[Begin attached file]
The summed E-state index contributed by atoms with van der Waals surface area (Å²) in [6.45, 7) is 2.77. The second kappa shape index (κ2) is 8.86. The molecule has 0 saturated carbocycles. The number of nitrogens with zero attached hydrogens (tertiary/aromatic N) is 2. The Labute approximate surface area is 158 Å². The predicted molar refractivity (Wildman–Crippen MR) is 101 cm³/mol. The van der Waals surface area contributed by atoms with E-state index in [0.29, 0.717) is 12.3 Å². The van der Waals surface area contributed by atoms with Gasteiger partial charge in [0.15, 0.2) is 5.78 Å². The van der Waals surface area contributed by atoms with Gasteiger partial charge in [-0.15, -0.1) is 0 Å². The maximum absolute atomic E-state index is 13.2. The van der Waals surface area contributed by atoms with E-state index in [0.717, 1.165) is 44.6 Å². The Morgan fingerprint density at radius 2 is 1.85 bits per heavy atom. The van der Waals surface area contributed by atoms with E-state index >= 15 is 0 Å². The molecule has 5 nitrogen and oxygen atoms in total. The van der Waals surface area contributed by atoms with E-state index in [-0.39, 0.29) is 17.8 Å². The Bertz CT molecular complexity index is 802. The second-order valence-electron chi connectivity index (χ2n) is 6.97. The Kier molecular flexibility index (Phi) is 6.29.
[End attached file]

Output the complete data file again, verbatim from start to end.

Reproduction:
The summed E-state index contributed by atoms with van der Waals surface area (Å²) in [6.45, 7) is 2.77. The second kappa shape index (κ2) is 8.86. The molecule has 0 saturated carbocycles. The number of nitrogens with zero attached hydrogens (tertiary/aromatic N) is 2. The Labute approximate surface area is 158 Å². The predicted molar refractivity (Wildman–Crippen MR) is 101 cm³/mol. The van der Waals surface area contributed by atoms with E-state index in [0.29, 0.717) is 12.3 Å². The van der Waals surface area contributed by atoms with Gasteiger partial charge in [0.15, 0.2) is 5.78 Å². The van der Waals surface area contributed by atoms with Gasteiger partial charge in [-0.15, -0.1) is 0 Å². The maximum absolute atomic E-state index is 13.2. The van der Waals surface area contributed by atoms with E-state index in [0.717, 1.165) is 44.6 Å². The Morgan fingerprint density at radius 2 is 1.85 bits per heavy atom. The van der Waals surface area contributed by atoms with E-state index >= 15 is 0 Å². The molecule has 5 nitrogen and oxygen atoms in total. The van der Waals surface area contributed by atoms with E-state index in [-0.39, 0.29) is 17.8 Å². The Bertz CT molecular complexity index is 802. The second-order valence-electron chi connectivity index (χ2n) is 6.97. The Kier molecular flexibility index (Phi) is 6.29.